We have put together a "most wanted list" based on our own questions and in consultation with others in the scientific community, California Coastal Commission, and California Department of Fish and Wildlife.
Click on a species name to see the existing observations of each species in California on iNaturalist.
Most Wanted Species
1. Species of Puff Ball Alage Colpomenia spp.
3. The rockweed species, Hesperophycus californicus
4. European Green Crabs, Carcinus maenas
Look for and document as many species in each of these groups are you can, plus all the other species you can find!
- Shelled mollusks
- Sea slugs
- Sea stars
How we are using these data?
Citizen science can generate biodiversity data at scales intractable for other approaches. We are building the capacity to use citizen science observations to monitor Marine Protected Areas across California.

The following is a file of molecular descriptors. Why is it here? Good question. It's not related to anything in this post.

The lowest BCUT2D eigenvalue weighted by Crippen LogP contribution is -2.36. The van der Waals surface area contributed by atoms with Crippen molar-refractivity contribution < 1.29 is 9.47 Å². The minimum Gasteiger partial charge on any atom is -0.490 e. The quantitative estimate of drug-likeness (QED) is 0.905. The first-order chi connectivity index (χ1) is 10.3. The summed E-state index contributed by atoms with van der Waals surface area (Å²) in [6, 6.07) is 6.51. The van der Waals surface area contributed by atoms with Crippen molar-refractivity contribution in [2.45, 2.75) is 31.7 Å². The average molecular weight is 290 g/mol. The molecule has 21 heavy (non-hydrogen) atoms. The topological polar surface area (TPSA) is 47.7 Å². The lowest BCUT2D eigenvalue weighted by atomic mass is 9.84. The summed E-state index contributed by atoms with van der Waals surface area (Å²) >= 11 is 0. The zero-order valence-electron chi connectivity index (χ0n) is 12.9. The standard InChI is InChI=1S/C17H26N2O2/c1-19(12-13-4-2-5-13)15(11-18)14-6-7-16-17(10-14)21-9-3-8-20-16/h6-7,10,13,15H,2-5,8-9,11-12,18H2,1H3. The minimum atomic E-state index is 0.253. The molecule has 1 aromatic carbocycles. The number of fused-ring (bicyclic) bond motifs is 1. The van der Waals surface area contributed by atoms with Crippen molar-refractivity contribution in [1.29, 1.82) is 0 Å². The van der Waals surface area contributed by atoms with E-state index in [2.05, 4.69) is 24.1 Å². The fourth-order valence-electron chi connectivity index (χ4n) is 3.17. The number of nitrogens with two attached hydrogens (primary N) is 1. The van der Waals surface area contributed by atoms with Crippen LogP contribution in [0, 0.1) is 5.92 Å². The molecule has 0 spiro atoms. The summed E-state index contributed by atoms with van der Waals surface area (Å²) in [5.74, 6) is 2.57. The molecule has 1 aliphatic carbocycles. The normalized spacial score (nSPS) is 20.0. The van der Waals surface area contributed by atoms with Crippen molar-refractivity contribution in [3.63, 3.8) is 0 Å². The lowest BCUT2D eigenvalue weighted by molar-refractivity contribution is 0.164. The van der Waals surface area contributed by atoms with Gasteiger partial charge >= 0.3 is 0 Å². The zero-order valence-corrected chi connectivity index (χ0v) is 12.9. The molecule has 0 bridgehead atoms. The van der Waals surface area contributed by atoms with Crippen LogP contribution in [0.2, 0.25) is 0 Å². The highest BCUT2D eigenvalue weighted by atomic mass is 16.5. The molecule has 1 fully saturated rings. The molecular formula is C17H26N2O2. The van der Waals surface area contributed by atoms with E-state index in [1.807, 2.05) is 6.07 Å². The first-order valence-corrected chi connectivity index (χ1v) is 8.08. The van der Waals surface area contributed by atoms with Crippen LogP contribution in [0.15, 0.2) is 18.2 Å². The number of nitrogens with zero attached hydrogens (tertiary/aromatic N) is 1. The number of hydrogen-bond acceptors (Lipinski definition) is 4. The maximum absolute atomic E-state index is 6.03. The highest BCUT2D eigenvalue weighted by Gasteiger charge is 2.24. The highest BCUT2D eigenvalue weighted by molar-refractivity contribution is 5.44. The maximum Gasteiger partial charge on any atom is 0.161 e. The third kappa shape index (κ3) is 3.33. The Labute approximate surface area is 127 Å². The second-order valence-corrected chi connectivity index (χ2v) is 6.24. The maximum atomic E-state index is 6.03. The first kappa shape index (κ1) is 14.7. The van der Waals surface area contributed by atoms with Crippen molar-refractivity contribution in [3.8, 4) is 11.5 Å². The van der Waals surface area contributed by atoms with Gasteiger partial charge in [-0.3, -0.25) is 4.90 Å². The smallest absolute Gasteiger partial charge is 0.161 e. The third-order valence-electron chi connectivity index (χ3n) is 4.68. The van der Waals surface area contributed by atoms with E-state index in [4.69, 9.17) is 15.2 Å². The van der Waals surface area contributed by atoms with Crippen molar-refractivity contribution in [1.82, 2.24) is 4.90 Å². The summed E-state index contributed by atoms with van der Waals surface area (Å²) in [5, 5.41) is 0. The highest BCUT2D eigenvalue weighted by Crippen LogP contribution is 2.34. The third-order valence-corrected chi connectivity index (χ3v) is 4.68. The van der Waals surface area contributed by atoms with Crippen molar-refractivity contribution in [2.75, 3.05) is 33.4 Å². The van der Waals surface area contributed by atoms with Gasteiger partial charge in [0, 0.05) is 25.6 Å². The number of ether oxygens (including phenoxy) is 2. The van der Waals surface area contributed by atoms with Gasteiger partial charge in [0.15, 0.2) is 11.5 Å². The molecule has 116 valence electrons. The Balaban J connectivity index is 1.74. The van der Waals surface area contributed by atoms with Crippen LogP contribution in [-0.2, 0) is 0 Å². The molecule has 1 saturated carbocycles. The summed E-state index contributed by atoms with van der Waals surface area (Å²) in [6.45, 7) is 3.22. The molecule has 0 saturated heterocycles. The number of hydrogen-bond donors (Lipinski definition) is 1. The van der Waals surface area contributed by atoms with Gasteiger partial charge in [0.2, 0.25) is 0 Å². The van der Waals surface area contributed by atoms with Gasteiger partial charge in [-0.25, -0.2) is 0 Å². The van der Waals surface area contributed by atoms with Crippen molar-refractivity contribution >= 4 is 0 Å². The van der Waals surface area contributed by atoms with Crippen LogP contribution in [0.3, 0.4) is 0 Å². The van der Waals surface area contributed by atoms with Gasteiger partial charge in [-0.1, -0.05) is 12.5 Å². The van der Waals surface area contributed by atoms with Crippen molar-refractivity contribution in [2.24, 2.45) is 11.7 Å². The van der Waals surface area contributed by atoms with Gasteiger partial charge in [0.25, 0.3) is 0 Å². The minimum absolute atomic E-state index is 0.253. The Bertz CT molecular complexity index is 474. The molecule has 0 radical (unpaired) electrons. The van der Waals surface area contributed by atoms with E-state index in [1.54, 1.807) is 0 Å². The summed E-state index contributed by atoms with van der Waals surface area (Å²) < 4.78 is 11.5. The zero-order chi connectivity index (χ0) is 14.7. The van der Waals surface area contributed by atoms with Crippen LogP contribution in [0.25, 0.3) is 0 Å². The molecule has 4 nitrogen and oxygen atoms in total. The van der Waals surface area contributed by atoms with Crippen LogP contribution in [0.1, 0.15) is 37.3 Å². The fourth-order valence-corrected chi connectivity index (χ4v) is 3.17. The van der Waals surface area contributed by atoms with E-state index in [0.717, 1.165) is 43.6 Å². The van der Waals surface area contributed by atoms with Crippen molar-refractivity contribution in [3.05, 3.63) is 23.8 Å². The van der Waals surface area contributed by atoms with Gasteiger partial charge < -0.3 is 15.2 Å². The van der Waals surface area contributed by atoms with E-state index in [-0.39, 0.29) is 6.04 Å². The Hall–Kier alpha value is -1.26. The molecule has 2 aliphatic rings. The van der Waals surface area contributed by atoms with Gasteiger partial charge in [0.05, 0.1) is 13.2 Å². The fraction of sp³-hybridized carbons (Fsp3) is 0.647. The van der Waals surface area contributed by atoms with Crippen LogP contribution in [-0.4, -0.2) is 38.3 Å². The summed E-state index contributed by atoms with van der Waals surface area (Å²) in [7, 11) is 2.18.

Citizen science – the involvement of non-scientists in the production of scientific knowledge – can generate biodiversity data at spatial and temporal scales difficult to achieve by other approaches. Our team – a collaboration between the California Academy of Sciences, the California Ocean Protection Council (OPC), and the California Department of Fish and Wildlife (CDFW) – is building the capacity to use citizen science observations to understand and monitor biodiversity across California’s Marine Protected Area (MPA) network.